EASPD: Social Inclusion must be a priority in Juncker Investment Plan 2.0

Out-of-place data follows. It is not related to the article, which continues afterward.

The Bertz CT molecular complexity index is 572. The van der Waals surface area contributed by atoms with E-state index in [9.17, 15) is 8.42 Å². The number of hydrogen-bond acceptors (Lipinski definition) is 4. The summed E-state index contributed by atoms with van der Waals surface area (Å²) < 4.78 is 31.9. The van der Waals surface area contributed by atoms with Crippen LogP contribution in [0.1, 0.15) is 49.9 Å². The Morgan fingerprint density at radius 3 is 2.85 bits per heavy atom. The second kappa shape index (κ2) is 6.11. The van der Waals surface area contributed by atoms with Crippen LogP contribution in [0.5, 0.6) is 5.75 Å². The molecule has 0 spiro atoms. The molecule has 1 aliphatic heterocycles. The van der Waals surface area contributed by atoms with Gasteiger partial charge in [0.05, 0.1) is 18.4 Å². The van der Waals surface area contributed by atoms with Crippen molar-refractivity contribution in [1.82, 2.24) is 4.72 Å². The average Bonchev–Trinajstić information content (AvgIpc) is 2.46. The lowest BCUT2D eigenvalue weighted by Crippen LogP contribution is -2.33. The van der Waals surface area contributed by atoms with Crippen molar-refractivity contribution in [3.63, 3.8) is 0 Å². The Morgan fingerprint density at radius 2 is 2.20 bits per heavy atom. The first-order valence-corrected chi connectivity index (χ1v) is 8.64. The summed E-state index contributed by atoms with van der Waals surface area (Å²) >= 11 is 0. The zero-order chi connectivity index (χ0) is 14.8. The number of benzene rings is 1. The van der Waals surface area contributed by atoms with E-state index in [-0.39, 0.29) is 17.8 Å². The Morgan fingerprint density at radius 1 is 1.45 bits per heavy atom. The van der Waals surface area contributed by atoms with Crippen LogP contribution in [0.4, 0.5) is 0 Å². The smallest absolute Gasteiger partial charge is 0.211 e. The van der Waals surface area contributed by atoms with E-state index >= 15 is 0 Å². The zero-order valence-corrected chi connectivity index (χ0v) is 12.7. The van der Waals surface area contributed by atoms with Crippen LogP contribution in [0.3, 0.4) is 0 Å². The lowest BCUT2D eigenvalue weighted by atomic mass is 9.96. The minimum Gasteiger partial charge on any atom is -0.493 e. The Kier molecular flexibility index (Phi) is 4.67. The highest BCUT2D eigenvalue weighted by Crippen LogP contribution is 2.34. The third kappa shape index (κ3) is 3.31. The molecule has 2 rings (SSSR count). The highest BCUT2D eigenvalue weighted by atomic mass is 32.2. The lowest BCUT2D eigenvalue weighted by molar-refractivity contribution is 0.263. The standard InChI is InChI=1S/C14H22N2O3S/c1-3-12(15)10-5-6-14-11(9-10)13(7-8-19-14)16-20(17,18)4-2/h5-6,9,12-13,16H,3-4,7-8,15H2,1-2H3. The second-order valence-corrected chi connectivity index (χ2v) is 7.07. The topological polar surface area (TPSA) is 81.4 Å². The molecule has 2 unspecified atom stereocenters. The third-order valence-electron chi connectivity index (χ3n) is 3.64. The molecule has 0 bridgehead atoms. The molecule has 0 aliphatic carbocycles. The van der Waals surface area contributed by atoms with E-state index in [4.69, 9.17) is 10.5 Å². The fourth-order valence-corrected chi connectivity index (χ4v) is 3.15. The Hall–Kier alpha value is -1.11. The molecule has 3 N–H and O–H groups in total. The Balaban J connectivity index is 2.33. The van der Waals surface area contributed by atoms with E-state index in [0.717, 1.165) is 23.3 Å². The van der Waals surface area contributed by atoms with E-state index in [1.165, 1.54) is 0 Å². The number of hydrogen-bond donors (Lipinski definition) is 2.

EASPD believes the extension of the European Fund for Strategic Investment must include a stronger focus on supporting and empowering those most disadvantaged in society to thrive. Supporting adequate investment into social infrastructure must be a priority for the European Union to achieve Jean-Claude Juncker’s social triple A for Europe. In a position paper launched today, EASPD outlines three major steps for EFSI to achieve this: capacity building for social actors, better targeting the social sector and earmarking for social projects. On 14th September, the European Commission proposed to extend and empower the European Fund for Strategic Investments (EFSI 2.0), a European instrument aimed at unlocking billions of private investment into the economy. According to research made by EASPD, there is very little evidence of any significant investment into social services through this mechanism. Mr Thomas Bignal, Policy Officer EASPD, stated that “despite an increase in demand due to demographic and social changes, funding for social services has dropped in all EU countries. This has led to important gaps between current levels of investment and the much higher investment needs of many social services. Wasn’t the EFSI created to precisely meet these unmet gaps in investment?”. Earlier this year, EASPD published a study assessing how social services could access EFSI. Although the instrument is open to all sectors, the study demonstrated that the reality was far different with clear barriers for the sector to successfully access the instrument and under 1% of EFSI being invested into social services. To ensure that EFSI 2.0 fills in the investment gap for social services and contributes further to social inclusion in Europe, EASPD proposes amendments to the European Commission proposal for policy makers to consider. The amendments cover three main areas: Capacity building by significantly strengthening access to technical assistance at national and regional level; Better targeting by creating sectoral investment platforms at national and regional level for sectors with limited access to EFSI Earmarking for social infrastructure to support social and economic inclusion in Europe; in particular for the growing numbers of disadvantaged people and the over 120 million people living in poverty and social exclusion in Europe. Mr Luk Zelderloo, Secretary General EASPD, calls on Members of the European Parliament and the Council to “ensure that EFSI 2.0 makes a real difference for people in Europe and creates the right environment which will allow people and society to thrive” adding “what better way is there to do just that than by investing and modernising social services, schools, hospitals and social housing. This would create a win-win situation: creating new jobs and creating an enabling environment for all”. Related documents EASPD Proposed Amendments to EFSI 2.0 as proposed by the European Commission (November 2016) EASPD press release : Time for EU Investment Plan to do more for Social Services EASPD Study: Unlocking the EFSI for Social Services EASPD State of Play Briefing on EFSI and Social Services in English / in French Download the press release in pdf format. Note to editors EASPD is a non-profit European organisation, established in 1996, and currently representing over 12.000 social and health services for persons with disabilities. EASPD advocates for effective and high-quality disability-related services in the field of education, employment and individualised support, in line with the principles of the UN CRPD. EASPD promotes equal opportunities for persons with disabilities through the provision of individualised services. The EASPD network supports and promotes the structural cooperation with all stakeholders in society as well as innovation in the sector. EASPD also calls for fair working conditions and training for professionals working in services for people with disabilities.